Battlefield 5 is already past its initial release date for Origin Access Premier subscribers, who were able to start playing the game on November 9. Anyone who preordered the Deluxe version will get the same courtesy on November 15, while the Standard Edition releases on November 20. In preparation for the broader releases, Nvidia is pushing out a new 'Game Ready' GPU driver that is optimized for Battlefield 5, with ray tracing support.
The new 416.94 WHQL driver release is also further optimized for both Fallout 76 and Hitman 2. However, Battlefield 5 is the only one of the bunch to embrace Nvidia's RTX capabilities, and specifically it is the first release to adopt DXR ray tracing support.
"Real-time ray tracing creates the most physical, immersive and visually-striking experiences and we are extremely excited that Battlefield V will be the first game to utilize this technology," said Christian Holmquist, DICE technical director.
In a sense, Nvidia had seemingly put the cart before the horse by developing and releasing its Turing-based RTX series of graphics cards with dedicated ray tracing hardware. But looked at from another angle, Nvidia appears to have gotten the ball rolling, however slowly it might be.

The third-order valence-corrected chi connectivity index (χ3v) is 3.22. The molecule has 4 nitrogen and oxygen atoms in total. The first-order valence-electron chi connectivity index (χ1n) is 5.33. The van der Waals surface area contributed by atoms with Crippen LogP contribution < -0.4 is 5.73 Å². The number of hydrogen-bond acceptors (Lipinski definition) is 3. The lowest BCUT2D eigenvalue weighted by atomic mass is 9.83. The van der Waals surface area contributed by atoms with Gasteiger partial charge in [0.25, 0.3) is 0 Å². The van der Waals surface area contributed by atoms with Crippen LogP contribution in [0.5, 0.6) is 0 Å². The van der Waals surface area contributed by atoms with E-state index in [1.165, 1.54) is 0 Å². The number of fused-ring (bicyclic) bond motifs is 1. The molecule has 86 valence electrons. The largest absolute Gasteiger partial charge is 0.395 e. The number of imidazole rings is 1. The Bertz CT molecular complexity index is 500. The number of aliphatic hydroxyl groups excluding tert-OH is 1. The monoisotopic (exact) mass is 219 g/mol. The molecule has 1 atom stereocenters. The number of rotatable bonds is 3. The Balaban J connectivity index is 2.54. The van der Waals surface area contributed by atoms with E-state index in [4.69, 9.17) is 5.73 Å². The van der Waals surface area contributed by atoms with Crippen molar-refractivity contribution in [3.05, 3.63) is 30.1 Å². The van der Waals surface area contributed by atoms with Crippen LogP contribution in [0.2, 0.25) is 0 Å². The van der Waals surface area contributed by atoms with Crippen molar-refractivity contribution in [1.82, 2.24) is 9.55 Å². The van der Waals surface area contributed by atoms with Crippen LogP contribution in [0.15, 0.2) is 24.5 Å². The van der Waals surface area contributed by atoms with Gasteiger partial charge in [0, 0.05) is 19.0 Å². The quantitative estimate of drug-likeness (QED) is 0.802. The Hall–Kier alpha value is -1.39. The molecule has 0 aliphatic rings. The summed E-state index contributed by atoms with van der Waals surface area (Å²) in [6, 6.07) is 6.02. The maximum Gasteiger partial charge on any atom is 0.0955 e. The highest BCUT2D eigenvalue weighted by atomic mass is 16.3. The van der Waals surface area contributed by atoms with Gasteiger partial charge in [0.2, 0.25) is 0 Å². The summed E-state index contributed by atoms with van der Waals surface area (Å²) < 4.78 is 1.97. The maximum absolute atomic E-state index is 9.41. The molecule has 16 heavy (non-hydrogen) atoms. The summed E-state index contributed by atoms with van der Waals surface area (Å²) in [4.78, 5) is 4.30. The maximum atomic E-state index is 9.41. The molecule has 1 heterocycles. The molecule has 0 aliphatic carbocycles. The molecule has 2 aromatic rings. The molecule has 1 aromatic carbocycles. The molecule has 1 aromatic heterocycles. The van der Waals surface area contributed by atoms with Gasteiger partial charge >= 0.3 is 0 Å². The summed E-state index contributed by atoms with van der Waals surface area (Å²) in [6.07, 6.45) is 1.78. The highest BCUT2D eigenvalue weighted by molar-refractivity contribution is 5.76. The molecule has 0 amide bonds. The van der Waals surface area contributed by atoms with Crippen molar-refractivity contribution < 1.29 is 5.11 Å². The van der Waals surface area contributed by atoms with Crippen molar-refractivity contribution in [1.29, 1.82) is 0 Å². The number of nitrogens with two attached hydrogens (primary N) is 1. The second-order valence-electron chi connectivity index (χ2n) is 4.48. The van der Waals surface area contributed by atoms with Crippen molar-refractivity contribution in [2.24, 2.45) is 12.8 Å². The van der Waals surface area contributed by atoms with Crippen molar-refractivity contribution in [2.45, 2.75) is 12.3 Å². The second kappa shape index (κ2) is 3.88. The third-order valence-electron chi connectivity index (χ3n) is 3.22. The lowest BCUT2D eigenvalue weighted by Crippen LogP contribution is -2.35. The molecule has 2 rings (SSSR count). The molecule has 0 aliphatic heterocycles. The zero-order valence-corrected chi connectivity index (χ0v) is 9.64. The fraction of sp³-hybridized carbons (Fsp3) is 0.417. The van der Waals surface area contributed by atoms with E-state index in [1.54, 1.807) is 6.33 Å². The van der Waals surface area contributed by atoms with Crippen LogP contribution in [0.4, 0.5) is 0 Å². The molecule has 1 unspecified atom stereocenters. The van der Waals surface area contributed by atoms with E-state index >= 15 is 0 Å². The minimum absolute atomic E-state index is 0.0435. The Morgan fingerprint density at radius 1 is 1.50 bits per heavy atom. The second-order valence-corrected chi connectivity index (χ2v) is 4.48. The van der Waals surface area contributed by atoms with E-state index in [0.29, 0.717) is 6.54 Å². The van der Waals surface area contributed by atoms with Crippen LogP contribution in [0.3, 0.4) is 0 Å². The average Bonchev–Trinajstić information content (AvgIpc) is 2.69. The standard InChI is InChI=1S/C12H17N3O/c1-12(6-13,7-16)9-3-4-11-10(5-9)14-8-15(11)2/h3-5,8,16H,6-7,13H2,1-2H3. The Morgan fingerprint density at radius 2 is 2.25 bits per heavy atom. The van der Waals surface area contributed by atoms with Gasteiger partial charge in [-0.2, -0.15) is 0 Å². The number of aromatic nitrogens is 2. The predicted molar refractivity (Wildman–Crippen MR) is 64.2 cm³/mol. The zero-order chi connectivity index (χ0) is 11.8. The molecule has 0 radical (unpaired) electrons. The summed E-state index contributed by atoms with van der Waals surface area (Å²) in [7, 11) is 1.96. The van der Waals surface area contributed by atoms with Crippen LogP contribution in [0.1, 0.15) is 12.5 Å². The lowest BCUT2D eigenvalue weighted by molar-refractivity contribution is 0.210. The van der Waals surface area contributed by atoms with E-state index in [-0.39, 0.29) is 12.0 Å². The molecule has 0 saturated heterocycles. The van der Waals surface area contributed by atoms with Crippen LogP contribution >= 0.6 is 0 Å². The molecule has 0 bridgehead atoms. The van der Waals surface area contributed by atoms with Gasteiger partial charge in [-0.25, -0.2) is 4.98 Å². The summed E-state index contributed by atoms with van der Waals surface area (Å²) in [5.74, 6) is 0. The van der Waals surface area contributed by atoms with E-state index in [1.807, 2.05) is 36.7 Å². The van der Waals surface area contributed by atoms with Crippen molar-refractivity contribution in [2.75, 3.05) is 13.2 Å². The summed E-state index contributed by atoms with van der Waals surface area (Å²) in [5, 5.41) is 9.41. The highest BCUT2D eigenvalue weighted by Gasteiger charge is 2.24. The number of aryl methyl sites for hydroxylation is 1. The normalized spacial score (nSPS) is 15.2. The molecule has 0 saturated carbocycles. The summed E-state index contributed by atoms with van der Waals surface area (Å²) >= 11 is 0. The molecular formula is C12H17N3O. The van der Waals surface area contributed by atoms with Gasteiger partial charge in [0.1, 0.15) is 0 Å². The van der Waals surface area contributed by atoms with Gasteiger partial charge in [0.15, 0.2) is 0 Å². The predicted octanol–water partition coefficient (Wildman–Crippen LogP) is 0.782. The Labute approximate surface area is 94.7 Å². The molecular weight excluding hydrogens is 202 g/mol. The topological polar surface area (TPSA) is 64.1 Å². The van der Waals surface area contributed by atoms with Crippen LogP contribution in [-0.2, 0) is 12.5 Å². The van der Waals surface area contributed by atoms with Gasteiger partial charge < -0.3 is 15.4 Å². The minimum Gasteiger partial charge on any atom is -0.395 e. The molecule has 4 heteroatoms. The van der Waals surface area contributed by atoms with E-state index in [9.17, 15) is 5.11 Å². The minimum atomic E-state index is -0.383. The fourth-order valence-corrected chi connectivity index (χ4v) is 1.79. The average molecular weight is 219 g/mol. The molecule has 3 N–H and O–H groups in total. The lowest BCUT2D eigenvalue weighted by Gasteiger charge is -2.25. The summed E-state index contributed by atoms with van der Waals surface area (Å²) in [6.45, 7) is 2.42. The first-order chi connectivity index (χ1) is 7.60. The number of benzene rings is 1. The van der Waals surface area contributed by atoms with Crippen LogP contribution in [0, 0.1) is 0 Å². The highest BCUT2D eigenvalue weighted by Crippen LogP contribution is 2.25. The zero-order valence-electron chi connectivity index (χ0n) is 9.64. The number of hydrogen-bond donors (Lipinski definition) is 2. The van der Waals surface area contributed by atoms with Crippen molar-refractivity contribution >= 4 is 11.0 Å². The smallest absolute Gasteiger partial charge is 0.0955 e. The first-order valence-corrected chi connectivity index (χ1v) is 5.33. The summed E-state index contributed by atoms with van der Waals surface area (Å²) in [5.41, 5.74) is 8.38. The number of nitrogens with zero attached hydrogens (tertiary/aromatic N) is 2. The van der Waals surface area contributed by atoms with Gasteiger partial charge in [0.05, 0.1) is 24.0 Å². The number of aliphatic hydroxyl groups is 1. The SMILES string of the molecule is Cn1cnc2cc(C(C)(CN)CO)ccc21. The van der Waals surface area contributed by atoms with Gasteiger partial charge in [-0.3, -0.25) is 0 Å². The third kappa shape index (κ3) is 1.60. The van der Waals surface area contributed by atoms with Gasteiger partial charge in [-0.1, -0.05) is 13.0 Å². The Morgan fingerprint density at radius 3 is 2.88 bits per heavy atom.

So, what kind of wait are early RTX adopters looking at to start utilizing what their new hardware is capable of? It starts right now, essentially. Here's a look at a short-term roadmap Nvidia provided for the remainder of this month:
- November 14: Battlefield 5 released a patch that added support for the first release of DXR ray tracing.
- November 14: Final Fantasy XV benchmark with DLSS support will be released publicly by Square Enix at 5 pm PST.
- November 19: Bethesda will update Wolfenstein II: The New Colossus to add support for Nvidia adaptive shading (NAS).
In short, the wait is not over by any stretch, but at least we're now seeing RTX support start to trickle in.
You can grab the latest GPU driver through GeForce Experience, or follow this link to install it manually.